It appearing that the trial will not require more than two hours, the motion is granted.
NEW YORK EVENING JOURNAL PUB. CO. V. WILLIAM F. SIMPSON
(City Court of New York, Trial Term. June, 1907.) 1. TRIAL-QUESTIONS FOR JURY-WEIGHT OF EVIDENCE.
The question of the weight of evidence is for the jury, and they may believe one witness, even though he be a party, as against a number of other witnesses.
[Ed. Note.-For cases in point, see Cent. Dig. vol. 46, Trial, $8 332-335.] 2. SAME_DIRECTION OF VERDICT_CONFLICTING EVIDENCE.
A verdict cannot be directed for a party, whatever the weight of erldence in his favor, where evidence has been given on the other side which presents an issue of fact upon which the jury could properly proceed to find a verdict.
[Ed. Note.For cases in point, see Cent. Dig. vol. 46, Trial, $ 377.] 3. NEW TRIAL-GROUNDS-VERDICT AGAINST WEIGHT OF EVIDENCE.
Where the evidence in an action is so evenly balanced that reasonable men might differ as to the inferences to be drawn therefrom, and it is clearly submitted to the jury, the trial court should not set aside the verdict as against the weight of evidence.
[Ed. Note.-For cases in point, see Cent. Dig. vol. 37, New Trial, $ 142–145.] Action by the New York Evening Journal Publishing Company against the William F. Simpson Advertising Agency. Motions to direct a verdict for plaintiff and to set aside a verdict for defendant. Denied.
Clarence J. Shearn, for plaintiff.
WADHAMS, J. Motions are made to direct a verdict in favor of the plaintiff and to set aside a verdict rendered in favor of the defendant. The authorities cited by the plaintiff to the effect that it must be held as a matter of law, where both parties are of equally good character and alike unimpeached, and as witnesses contradict each other directly upon a question of fact, and their testimony is totally irreconcilable, in the absence of other testimony the case will
City Ct.) NEW YORK E. J. P. CO. V. WILLIAM F. SIMPSON AD. A.
stand evenly balanced, and the complaint or defense must be dismissed, are overruled. Language similar_to that quoted may be found in Lummas v. Van Dyke, 17_App. Div. 621, 45 N. Y. Supp. 489; Hopkins v. Clark, 14 Misc. Rep. 599, 36 N. Y. Supp. 456; Campbell v. Yorkston, 11 Misc. Rep. 340, 32 N. Y. Supp. 263 ; Syms v. Vyse, 2 N. Y. St. Rep. 106; Smith v. Gunn, 59 Hun, 616, 12 N. Y. Supp. 808; Stevens v. Trask (Com. Pl.) 18 N. Y. Supp. 117; Losee v. Morey, 57 Barb. 561, and other early cases. These are no longer controlling
The question of the weight of evidence is for the jury, and they are at liberty to believe one witness, even though he be a party, as against a number of other witnesses. In Steinle v. Met. St. Ry., 69 App. Div. 85, 74 N. Y. Supp. 482, the plaintiff was uncorroborated and there were eight witnesses, three of them disinterested, for the defendant. The court says on page 36 of 69 App. Div., page 483 of 74 N. Y. Supp.:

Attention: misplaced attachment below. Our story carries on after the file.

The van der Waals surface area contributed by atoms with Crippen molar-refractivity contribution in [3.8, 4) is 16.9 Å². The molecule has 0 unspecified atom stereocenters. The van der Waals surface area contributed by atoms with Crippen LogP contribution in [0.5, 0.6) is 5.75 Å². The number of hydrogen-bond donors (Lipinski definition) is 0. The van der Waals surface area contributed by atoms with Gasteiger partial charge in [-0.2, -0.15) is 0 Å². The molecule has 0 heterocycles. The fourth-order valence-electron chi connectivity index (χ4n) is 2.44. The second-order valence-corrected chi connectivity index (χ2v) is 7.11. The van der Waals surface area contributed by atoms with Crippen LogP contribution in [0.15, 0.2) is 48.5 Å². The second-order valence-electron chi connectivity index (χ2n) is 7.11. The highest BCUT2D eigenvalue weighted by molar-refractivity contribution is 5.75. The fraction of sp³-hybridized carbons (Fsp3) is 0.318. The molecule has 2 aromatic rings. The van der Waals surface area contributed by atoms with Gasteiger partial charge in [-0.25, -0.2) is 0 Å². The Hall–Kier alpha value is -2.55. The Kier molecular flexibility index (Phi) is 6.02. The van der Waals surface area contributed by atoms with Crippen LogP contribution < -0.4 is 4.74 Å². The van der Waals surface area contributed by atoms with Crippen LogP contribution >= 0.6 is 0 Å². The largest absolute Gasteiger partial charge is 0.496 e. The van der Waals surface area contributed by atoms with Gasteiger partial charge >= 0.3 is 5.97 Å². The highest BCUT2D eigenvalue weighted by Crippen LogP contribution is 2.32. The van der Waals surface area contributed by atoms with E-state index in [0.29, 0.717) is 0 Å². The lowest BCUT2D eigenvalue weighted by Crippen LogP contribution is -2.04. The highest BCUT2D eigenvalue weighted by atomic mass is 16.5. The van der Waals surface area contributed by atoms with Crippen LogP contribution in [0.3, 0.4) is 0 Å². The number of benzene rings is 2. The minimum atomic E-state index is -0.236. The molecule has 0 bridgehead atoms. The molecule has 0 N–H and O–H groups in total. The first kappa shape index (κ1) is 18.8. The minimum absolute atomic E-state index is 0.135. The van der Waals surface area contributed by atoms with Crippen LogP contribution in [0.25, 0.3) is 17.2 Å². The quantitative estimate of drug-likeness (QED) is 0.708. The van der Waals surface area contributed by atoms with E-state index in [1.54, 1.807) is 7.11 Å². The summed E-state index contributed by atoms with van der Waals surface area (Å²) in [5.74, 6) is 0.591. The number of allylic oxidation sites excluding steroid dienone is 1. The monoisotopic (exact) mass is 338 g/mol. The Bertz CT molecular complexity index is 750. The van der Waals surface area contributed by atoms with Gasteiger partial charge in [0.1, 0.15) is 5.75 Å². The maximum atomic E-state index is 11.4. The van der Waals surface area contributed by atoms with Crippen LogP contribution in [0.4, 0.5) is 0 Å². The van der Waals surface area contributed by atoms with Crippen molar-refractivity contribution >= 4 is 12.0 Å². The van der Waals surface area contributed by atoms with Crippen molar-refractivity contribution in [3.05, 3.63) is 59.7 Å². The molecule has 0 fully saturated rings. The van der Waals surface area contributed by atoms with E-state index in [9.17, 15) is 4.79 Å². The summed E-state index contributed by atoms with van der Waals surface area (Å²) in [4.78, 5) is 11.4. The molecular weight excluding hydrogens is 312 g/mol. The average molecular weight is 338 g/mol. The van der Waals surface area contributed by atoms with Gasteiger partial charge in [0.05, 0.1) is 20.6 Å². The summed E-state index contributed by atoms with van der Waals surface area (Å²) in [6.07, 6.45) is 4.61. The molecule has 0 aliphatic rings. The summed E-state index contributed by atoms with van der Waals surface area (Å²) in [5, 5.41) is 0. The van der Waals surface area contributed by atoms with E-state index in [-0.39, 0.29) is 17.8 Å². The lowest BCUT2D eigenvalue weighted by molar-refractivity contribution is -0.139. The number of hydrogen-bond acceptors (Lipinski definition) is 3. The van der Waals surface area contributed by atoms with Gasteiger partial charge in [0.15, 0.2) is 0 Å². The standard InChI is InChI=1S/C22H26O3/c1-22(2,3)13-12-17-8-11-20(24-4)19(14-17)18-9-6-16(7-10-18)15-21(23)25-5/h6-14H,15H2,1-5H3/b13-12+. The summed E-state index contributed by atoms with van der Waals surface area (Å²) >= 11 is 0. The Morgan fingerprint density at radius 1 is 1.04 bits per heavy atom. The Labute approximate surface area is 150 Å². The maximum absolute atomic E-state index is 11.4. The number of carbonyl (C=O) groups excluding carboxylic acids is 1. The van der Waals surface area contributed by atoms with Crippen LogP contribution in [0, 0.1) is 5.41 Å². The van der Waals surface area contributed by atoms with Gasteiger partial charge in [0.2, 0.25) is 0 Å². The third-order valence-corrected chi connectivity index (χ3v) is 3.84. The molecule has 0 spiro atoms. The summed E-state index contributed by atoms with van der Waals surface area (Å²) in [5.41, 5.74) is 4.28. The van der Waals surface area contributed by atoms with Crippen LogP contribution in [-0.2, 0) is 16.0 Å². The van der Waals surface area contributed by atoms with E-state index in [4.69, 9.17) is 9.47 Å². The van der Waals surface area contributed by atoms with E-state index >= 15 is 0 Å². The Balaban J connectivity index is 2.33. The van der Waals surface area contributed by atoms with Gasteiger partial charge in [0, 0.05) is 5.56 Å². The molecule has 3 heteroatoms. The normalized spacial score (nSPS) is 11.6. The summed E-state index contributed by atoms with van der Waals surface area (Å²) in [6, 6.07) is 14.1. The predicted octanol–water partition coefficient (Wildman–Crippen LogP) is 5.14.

“There was, however, some evidence (the testimony of the plaintiff) of the fact that would make the defendant liable, and, that being so, under the rules now established in this state, plaintiff had the right to have the case submitted to the jury. McDonald v. Met. St. Ry., 167 N. Y. 66, 60 N. E. 282."
In Philips v. Philips, 79 App. Div. 113, 78 N. Y. Supp. 1001, the court at page 115 of 77 App. Div., page 1002 of 78 N. Y. Supp. says:
"Upon the law as now authoratively laid down by the Court of Appeals, a verdict cannot be directed for a plaintiff or defendant, no matter how great the weight or preponderance of evidence may be in his faror, where, on the other side, evidence has been given which presents an issue of fact and upon which the jury could properly proceed to find a verdict."
The motion to direct a verdict must therefore be denied.
The verdict rendered is the second verdict which has been found by a jury in favor of the defendant, and, in my opinion, it is not so clearly against the weight of evidence as to furnish proof that the jury was influenced by passion, prejudice or mistake. In Von Der Born v. Schultz, 104 App. Div. 94, 93 N. Y. Supp. 547, the court lays down this rule:
"Where the evidence given in an action is so evenly balanced that reasonable men might differ as to the inferences to be drawn therefrom, and such evidence is clearly submitted to the jury, the trial court should not in the exercise of its discretion set aside the verdict reached as against the weight of evidence."
There was such evidence in this case.